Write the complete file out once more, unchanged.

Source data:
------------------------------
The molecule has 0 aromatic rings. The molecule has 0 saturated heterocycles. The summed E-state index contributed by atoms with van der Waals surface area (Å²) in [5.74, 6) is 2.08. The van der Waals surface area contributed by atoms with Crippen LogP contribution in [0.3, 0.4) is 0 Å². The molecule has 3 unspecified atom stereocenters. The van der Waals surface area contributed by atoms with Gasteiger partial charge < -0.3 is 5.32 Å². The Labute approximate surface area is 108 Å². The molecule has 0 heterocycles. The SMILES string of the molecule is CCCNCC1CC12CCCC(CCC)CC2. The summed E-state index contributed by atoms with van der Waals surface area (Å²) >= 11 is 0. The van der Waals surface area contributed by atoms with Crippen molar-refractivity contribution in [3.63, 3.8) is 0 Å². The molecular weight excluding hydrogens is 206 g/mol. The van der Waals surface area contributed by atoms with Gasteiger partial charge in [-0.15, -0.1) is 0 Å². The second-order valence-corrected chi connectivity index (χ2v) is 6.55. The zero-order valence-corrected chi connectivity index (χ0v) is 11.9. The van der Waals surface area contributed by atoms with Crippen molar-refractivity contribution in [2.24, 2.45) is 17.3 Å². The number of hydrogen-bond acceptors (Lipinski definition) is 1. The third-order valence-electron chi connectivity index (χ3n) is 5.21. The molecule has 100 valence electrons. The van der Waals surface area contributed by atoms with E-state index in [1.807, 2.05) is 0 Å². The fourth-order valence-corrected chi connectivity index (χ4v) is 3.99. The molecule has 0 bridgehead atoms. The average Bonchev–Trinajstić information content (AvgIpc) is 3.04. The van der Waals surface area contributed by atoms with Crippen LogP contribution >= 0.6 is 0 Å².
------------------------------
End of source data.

The molecule has 0 aromatic rings. The molecule has 0 saturated heterocycles. The summed E-state index contributed by atoms with van der Waals surface area (Å²) in [5.74, 6) is 2.08. The van der Waals surface area contributed by atoms with Crippen LogP contribution in [0.3, 0.4) is 0 Å². The molecule has 3 unspecified atom stereocenters. The van der Waals surface area contributed by atoms with Gasteiger partial charge < -0.3 is 5.32 Å². The Labute approximate surface area is 108 Å². The molecule has 0 heterocycles. The SMILES string of the molecule is CCCNCC1CC12CCCC(CCC)CC2. The summed E-state index contributed by atoms with van der Waals surface area (Å²) >= 11 is 0. The van der Waals surface area contributed by atoms with Crippen molar-refractivity contribution in [3.63, 3.8) is 0 Å². The molecular weight excluding hydrogens is 206 g/mol. The van der Waals surface area contributed by atoms with Gasteiger partial charge in [-0.15, -0.1) is 0 Å². The second-order valence-corrected chi connectivity index (χ2v) is 6.55. The zero-order valence-corrected chi connectivity index (χ0v) is 11.9. The van der Waals surface area contributed by atoms with Crippen molar-refractivity contribution in [2.24, 2.45) is 17.3 Å². The number of hydrogen-bond acceptors (Lipinski definition) is 1. The third-order valence-electron chi connectivity index (χ3n) is 5.21. The molecule has 100 valence electrons. The van der Waals surface area contributed by atoms with E-state index in [1.807, 2.05) is 0 Å². The fourth-order valence-corrected chi connectivity index (χ4v) is 3.99. The molecule has 0 bridgehead atoms. The average Bonchev–Trinajstić information content (AvgIpc) is 3.04. The van der Waals surface area contributed by atoms with Crippen LogP contribution >= 0.6 is 0 Å².